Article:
& Thales' Press: December 2012

Sunday, December 23, 2012

A Mathematician's Lament


A Mathematician's Lament
A good problem is something you don’t know how to solve. That’s what makes it a good puzzle, and a good opportunity. A good problem does not just sit there in isolation, but serves as a springboard to other interesting questions. -Paul Lockhart

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Wednesday, December 05, 2012

Odd Couples: How Ice Skaters and Fireflies Tell Us Something About the Language of the Universe

The universe has always possessed the language it needs to conduct its own affairs. I don’t think it could be otherwise.

Because my daughter participates in competitive figure skating, my wife and I spend a lot of time at the ice rink. Well, to be accurate and fair, my wife spends a lot of time at the ice rink.

Today is different. The recent Thanksgiving holiday activities disrupted regular free skate schedules, so I volunteered to take my daughter this morning to the special free skate sessions that were offered at the rink. Sitting in the upper bleachers where the air is a little warmer, if only marginally so, I watch the disorder on the ice below. Kids and adults are everywhere, all over the ice working off the sumptuousness of recent holiday dinner and desserts and pent up energy from confinement with their relatives. It’s interesting to observe the range of skills present on the ice. As some cling desperately to the walls, others confidently glide and spiral and pirouette with grace. The ice buzzes with activity.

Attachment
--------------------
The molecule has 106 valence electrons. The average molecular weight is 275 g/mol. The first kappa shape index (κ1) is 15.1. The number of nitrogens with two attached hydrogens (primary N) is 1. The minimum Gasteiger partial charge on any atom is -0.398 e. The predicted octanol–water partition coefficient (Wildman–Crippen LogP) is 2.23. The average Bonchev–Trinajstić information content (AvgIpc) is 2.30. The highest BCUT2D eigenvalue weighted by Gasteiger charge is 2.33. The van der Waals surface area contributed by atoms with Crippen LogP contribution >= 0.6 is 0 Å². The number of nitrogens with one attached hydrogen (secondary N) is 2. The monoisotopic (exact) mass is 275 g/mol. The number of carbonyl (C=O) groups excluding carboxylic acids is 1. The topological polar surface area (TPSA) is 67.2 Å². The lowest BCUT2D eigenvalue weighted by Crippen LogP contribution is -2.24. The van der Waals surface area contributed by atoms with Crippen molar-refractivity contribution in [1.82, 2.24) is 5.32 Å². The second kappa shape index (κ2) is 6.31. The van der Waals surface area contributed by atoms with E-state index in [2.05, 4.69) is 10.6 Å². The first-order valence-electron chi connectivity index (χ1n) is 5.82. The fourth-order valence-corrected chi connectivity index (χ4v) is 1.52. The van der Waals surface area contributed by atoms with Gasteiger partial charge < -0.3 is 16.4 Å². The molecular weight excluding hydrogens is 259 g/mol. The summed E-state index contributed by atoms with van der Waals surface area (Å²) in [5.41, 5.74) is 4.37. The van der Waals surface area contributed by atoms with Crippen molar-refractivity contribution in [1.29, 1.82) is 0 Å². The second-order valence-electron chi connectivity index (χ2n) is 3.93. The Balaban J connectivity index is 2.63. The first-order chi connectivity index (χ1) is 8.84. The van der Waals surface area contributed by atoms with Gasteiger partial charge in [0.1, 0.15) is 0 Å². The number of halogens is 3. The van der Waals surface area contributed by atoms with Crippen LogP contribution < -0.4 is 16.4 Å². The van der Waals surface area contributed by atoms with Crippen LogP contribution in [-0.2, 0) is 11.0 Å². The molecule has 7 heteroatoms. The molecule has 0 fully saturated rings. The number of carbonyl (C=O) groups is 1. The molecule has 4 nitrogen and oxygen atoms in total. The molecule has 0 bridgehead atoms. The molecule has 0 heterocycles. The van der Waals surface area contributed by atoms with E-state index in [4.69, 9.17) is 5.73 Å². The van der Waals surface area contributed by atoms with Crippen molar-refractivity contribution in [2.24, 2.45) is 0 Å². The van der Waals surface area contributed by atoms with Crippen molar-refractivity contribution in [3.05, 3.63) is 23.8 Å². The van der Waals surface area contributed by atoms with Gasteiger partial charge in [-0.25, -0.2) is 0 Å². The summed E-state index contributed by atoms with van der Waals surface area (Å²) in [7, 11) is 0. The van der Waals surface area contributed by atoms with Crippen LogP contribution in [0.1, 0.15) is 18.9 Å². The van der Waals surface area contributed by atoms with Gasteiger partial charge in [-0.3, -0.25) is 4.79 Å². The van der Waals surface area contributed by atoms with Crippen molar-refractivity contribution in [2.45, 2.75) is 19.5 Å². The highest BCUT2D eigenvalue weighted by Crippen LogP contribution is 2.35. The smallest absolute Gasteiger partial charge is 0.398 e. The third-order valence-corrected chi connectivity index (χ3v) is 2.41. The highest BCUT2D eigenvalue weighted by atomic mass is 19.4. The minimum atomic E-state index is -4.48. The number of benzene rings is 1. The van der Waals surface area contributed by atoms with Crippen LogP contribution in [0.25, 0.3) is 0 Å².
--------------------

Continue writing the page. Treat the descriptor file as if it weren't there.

I’ve observed this scene dozens of times before, but suddenly it takes on an otherworldly appearance to me. Sitting high above on my cold perch, I feel a strange detached sensation, imagining myself as something like a Martian scientist observing the behavior of some recently discovered phenomenon on the blue-green planet out there. The icelings with metal blades attached to two of their appendages hurtle around in a cage paved with ice in utter chaos. But there’s something about the chaos that piques my interest. I observe no traffic directing signals, no marked or structured lanes, no apparent communication; yet, each ice-blader seems to adjust its position, speed, and direction to avoid hitting the other ice-bladers. What once appeared as chaos now seems to have a pattern or structure to it. Although I can’t seem to predict where any of the ice-bladers will be over time, I seem to be able to predict something that feels oddly important: no collisions will occur in the time window of my observations. The chaos I observe is not like the random collision-prone molecules in the rarified atmosphere of Mars. Rather, a self-emerging order of collision avoidance becomes apparent. With my dispassionate optical sensors, I can’t say I’m observing a social system of cooperation; however, a system of coordinated communication definitely seems to be occurring by which the entities below me dynamically adjust their physical state without centralized guidance or premeditated design (like that we expect to see in pair skating or synchronized swimming).

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